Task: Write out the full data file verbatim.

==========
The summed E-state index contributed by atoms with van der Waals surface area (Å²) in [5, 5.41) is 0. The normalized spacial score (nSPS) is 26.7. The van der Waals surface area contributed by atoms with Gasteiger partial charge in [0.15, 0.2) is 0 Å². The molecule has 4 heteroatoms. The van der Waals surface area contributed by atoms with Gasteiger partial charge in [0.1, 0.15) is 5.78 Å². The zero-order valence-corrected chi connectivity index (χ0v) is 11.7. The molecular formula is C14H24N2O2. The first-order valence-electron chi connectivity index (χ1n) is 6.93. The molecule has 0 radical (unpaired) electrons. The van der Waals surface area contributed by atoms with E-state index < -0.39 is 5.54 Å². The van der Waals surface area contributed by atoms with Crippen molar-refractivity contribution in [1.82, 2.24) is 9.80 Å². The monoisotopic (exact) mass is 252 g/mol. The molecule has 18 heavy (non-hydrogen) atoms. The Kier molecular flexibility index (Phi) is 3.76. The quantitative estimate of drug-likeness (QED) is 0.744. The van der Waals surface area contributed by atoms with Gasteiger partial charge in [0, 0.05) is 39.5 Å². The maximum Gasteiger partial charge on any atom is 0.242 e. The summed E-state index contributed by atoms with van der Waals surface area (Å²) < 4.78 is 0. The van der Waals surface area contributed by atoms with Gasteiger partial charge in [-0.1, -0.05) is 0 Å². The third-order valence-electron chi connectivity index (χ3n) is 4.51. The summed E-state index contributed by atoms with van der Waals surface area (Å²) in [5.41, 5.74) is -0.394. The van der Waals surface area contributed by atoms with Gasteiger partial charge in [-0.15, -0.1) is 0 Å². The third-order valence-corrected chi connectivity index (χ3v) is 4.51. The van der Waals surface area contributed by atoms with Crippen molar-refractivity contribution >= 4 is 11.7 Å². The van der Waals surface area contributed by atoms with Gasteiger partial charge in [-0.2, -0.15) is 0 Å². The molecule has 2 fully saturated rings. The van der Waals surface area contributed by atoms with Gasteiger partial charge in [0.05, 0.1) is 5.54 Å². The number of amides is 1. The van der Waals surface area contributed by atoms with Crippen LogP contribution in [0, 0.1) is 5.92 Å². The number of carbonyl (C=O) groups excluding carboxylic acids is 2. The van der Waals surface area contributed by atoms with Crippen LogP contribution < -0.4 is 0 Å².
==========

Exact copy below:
The summed E-state index contributed by atoms with van der Waals surface area (Å²) in [5, 5.41) is 0. The normalized spacial score (nSPS) is 26.7. The van der Waals surface area contributed by atoms with Gasteiger partial charge in [0.15, 0.2) is 0 Å². The molecule has 4 heteroatoms. The van der Waals surface area contributed by atoms with Gasteiger partial charge in [0.1, 0.15) is 5.78 Å². The zero-order valence-corrected chi connectivity index (χ0v) is 11.7. The molecular formula is C14H24N2O2. The first-order valence-electron chi connectivity index (χ1n) is 6.93. The molecule has 0 radical (unpaired) electrons. The van der Waals surface area contributed by atoms with E-state index < -0.39 is 5.54 Å². The van der Waals surface area contributed by atoms with Crippen molar-refractivity contribution in [1.82, 2.24) is 9.80 Å². The monoisotopic (exact) mass is 252 g/mol. The molecule has 18 heavy (non-hydrogen) atoms. The Kier molecular flexibility index (Phi) is 3.76. The quantitative estimate of drug-likeness (QED) is 0.744. The van der Waals surface area contributed by atoms with Gasteiger partial charge in [0, 0.05) is 39.5 Å². The maximum Gasteiger partial charge on any atom is 0.242 e. The summed E-state index contributed by atoms with van der Waals surface area (Å²) < 4.78 is 0. The van der Waals surface area contributed by atoms with Gasteiger partial charge in [-0.1, -0.05) is 0 Å². The third-order valence-electron chi connectivity index (χ3n) is 4.51. The summed E-state index contributed by atoms with van der Waals surface area (Å²) in [5.41, 5.74) is -0.394. The van der Waals surface area contributed by atoms with Gasteiger partial charge in [-0.15, -0.1) is 0 Å². The third-order valence-corrected chi connectivity index (χ3v) is 4.51. The van der Waals surface area contributed by atoms with Crippen molar-refractivity contribution >= 4 is 11.7 Å². The van der Waals surface area contributed by atoms with Gasteiger partial charge in [-0.2, -0.15) is 0 Å². The molecule has 2 fully saturated rings. The van der Waals surface area contributed by atoms with Gasteiger partial charge in [0.05, 0.1) is 5.54 Å². The number of amides is 1. The van der Waals surface area contributed by atoms with Crippen LogP contribution in [0, 0.1) is 5.92 Å². The number of carbonyl (C=O) groups excluding carboxylic acids is 2. The van der Waals surface area contributed by atoms with Crippen LogP contribution < -0.4 is 0 Å².